Self-care right now is about feeling something, feeling alive, feeling connected, more than about feeling good or pampered (though that’s great if you can). The flatness and sameness of the inscrutable shape of time is wearying, languishing day after day in the four walls of our compressed lives. Difference will revive us, surprise will stir our souls, or at least move us to get through that moment of that day. It’s the connection, the change of scenery, going somewhere in your mind or in real space, a new song, or the reminder of an old favorite, whose beat helps us get our laundry done, that keeps us afloat.
The way we create momentum and movement in ourselves is to throw the ball to each other: Small sparks, sharing proof that the human spirit prevails!
You can be as creative or as practical as you like. Just stay in touch with each other. It doesn’t have to take much effort because we don’t have it, letting somebody know that they are being thought of, that’s the only point. It’s like emotional homeopathy—or the butterfly effect—a little ping, here ripples out the good.
This is not a time to second guess how good your spark is, it might fall flat sometimes, that’s OK. Just do it.
The silly little drawing that you made of a duck– someone else will LOVE that and that will ripple will keep going. A warm-hearted check-in, a caring emoji text, a reminder from a friend that CHOCOLATE EXISTS makes all the difference. We don’t need someone to give us the actual chocolate, we just need the reminder, the idea, pinged at us and aha! we can take it from there.
Share a piece of music you love, send a doodle, old photos, schedule a facetime 80’s dance party, a virtual happy hour, a recipe that worked. Connect with those in your “pod” regularly and also keep your eyes out for opportunities to connect with those on the margins of your life, be generously grateful, compliment, smile with your eyes behind your mask, gesture big your appreciation.
Schedules help: Set it and forget it! Make some of these little sparks a weekly or monthly habit, so pull out your phones and schedule reminders. The couple of minutes you spend setting up the schedule will buy you so much time when the “alarm” goes off. Our family got in the habit for several months of putting paper and pencils at the dinner table every night and we would write haikus and then read to each other—peeking into the tiny worlds that we created in the 5,7,5 syllable patterns was really delightful.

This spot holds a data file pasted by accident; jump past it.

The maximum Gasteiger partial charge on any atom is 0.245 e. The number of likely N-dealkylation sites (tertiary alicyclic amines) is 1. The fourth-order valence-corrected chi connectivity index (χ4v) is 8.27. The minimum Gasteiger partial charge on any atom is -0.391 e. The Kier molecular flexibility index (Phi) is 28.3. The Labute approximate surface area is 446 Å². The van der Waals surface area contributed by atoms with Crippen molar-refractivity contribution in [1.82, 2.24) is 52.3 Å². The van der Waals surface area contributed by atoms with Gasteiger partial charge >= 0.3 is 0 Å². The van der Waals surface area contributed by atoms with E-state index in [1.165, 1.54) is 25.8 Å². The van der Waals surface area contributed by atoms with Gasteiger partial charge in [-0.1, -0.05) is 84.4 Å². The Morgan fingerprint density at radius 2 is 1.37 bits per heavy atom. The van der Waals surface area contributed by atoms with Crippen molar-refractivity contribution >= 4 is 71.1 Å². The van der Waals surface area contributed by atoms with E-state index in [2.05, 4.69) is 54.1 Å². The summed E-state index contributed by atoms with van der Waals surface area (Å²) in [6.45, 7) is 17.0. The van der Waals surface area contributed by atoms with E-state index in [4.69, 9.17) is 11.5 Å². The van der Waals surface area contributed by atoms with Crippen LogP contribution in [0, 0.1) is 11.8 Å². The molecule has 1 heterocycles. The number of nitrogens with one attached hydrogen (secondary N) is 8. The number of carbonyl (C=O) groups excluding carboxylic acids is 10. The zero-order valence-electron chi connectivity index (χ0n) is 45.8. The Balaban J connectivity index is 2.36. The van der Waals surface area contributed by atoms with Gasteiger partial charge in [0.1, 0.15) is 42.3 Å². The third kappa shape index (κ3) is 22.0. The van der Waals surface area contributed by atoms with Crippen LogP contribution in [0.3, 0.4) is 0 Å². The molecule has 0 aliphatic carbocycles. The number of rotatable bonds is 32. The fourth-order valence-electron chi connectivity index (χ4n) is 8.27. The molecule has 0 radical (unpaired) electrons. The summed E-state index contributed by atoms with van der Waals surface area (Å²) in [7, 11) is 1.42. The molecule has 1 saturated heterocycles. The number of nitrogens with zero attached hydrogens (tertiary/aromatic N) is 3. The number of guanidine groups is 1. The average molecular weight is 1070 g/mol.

The perfect is the enemy of the good: Great is not the target here, different is the target. Seek the unexpected or different, introduce new variables into the mix of your life. So please, please don’t have high expectations that what you send has to be some great fantastic revelation, brilliant, hilarious or gorgeous. Just throw the ball. You’ll feel better.
Novelty, novelty!! One person’s ordinary is another’s inspiration: What are the meals you’re sick of? Tell your friends, because then they can tell you the meals they’re sick of—they’ll be new to you! The songs you listen to on repeat (they are likely different from others), the movies that are your favorites—even if you are close friends—your lists probably don’t overlap completely, and you’ll be reminded of something that will give you an inspiration.
Buddy up! Hard things you have to do? Have a cleaning buddy, a shower buddy, a go to bed earlier because what the heck? buddy, a writer’s block buddy, a gratitude buddy, a prayer or meditation buddy. A “bookend your day” buddy—sending good day and sweet dream wishes.
Get up and move! Especially helpful now that we are all fight-or-flight adrenaline-surged and nowhere to go. We need to move. Walk, run, jumping jacks, dance, jump rope, I actually pulled out hula hoops from the garage the other week. No shame in a pandemic. Create a weekly three song dance party (our latest playlist: Madonna, Like a Prayer; The Kinks, All Day and All of the Night; and Stevie Wonder, We Can Work it Out).
When in doubt, reach out: New rules (that we can carry into our lives even after this pandemic)—when in doubt, reach out. That’s it. Simple as that. Stop the second guessing if someone wants to hear from you, they do. Everyone appreciates being wanted. Even if you get a less than enthusiastic response—or no response—you’ve sent the good will out there, mission accomplished!
It’s the thought that counts and we always feel better when we are thought of, but right now that’s truer than ever. The love is in the gesture.
Here’s a bonus! Look at this video one of my readers’ family did with their extra energy in the pandemic, this is amazing, please enjoy!!
Fortunately, you don’t need a whole bunch of friends to make this work, even if you have just one other person you are collaborating with on this most fundamental pandemic project—surviving the pandemic—passing the ball back and forth with whatever moves you, you’re good. This pandemic is teaching us in so many ways that we are all connected, and we need to take care of each other. So we mask-up to protect each other’s physical health, and we kindness-up with the little things that together bolster our resilience. We will all help each other through. So, here, catch! I am throwing the ball to you with this post. Please pass it on! Love to all.
©2020 Tamar Chansky, Ph.D.